This is all anecdotal but the lessons for us were that exposure was inevitable with young kids in school now that guard has been let down, and that the best outcome is to just make sure you're triple vaxed before that happens. I prefer remote work but am back in the office 3x/wk for similar reasons to those you cite. I view current COVID numbers/risk as too low to justify staying home, subject to change on a daily basis as numbers change.

I would also probably save political capital for after the baby is born.

Of course this is easier to say having now had it already.
posted by redondo77 at 3:36 AM on March 22, 2022 [4 favorites]

Best answer: I gave birth a few weeks ago. I don’t think the risk of working in the office is trivial compared to the daycare risk; it does increase your exposure quite a bit. Anecdotally I’ve heard about more in-office spread than in-daycare spread. (But it’s also a lot of luck and depends on the specific coworkers and daycare - for my whole pregnancy I was working in person in a public-facing position, wearing a KN95, and my child was in daycare, and it was my stay at home spouse who caught COVID, in one visit to the mall.)

Most of the increased risk and scary complications for COVID during pregnancy are for people who aren’t vaccinated, so if your spouse is vaxxed and boosted the most likely negative consequences have more to do with the healthcare safety procedures. E.g. a COVID case in the household could mean that their in-person appointments get delayed, or that they have to do extra testing afterward, or that you could miss being there for the birth.

If I were you, with the numbers in your area and the vaccination requirement, I would feel comfortable going back to work in the office, but would wear a good mask and try to work from home for the last couple of weeks before the due date.
posted by songs about trains at 6:43 AM on March 22, 2022 [2 favorites]

Best answer: If your commute involves public transit I think that changes the profile some.

Personally...if everyone is boosted I think I would save my capital for the newborn period. Although any rise in risk as a rise in risk (you don't eliminate the workplace risk by having a riskier daycare), right now the baby is safer inside than outside due to your wife's immunity. That won't be the case necessarily going forward, plus there will be times where there are a rise in cases or your toddler gets sick with other things.

That said, at work I personally would mask and mitigate by not eating around other people, if possibly choosing spots in meetings near windows, etc. Just a little bit each choice I get to make.
posted by warriorqueen at 8:12 AM on March 22, 2022

Best answer: What couples I know who are about to or have recently given birth have done (with advice from their doctors): mitigate as best they can during the pregnancy but not to the degree of taking time off or spending political capital at work, a hard lockdown 10 days before the due date (to ensure being able to witness the birth), and then being very cautious if not locked-down for a few months post-birth.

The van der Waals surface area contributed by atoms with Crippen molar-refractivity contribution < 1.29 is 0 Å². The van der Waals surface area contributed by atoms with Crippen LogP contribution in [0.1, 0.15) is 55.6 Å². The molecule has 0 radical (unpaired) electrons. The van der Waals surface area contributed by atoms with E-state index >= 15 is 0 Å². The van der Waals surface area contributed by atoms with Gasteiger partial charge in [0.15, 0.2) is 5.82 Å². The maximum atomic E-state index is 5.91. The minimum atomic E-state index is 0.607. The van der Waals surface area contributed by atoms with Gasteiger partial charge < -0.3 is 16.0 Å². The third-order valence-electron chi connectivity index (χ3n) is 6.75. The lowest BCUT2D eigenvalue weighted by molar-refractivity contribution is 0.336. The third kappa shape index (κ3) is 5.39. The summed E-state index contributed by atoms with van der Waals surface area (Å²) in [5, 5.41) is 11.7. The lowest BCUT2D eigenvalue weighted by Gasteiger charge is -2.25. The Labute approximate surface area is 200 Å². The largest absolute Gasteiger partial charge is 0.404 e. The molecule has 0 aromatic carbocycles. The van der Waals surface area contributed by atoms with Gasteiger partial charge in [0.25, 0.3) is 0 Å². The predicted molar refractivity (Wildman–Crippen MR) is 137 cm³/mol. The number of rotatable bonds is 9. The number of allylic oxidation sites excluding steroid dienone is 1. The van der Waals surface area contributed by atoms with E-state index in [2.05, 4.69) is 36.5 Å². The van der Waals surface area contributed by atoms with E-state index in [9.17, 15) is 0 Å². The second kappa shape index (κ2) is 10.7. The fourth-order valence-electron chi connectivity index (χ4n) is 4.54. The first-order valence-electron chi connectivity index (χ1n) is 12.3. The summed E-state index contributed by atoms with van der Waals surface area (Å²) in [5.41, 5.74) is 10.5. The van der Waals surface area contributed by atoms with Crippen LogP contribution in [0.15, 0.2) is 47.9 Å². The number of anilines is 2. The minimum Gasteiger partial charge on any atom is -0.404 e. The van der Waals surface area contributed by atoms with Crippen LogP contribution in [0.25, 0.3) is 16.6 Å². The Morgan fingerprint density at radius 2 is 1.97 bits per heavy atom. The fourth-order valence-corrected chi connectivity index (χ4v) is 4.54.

posted by coffeecat at 10:09 AM on March 22, 2022

Best answer: Pregnant people are at greatly increased risk of serious illness. They are literally immunocompromised.

Your office situation sounds risky enough that I would try to negotiate some kind of concession from your employer, whether that be more working from home, or a private office, or something else.

And definitely, definitely eat in your car or outside.
posted by mai at 10:31 AM on March 22, 2022

Best answer: It sounds like YOU may be more of a vector of infection for your coworkers rather than the other way around. I don't know if that's an argument you can use or not to get to stay home, but that's a point to make.
posted by jenfullmoon at 4:51 PM on March 22, 2022 [1 favorite]

Best answer: I had covid while pregnant (early first wave) then got it again during omicron, most likely from my now-baby in daycare (who, btw, was totally fine, as were the older kids). Oddly, I was less symptomatic with alpha than with omicron, even being triple vaxxed the second time around.

If I were to get pregnant again, I would strongly consider taking my baby out of daycare and hiring a babysitter during the final 4-5 months of the pregnancy (I know this is $$ but it may be worth it).

It is just too stressful to be pregnant and have covid; it is much less stressful when the baby is over 1 and you don't have to worry so much.

There is also some evidence that long covid can develop from doing too much in the 6 weeks after infection, which a working pregnant mother with a toddler is at very high risk of doing. And I would hope my husband could work from home as much as possible (3 days a week in-office does sound reasonable, however, if he were wearing a high-quality mask). And, yeah, I think you're right that you're more likely to get it through the daycare than through work if you're being cautious at work.
posted by luckdragon at 6:15 PM on March 22, 2022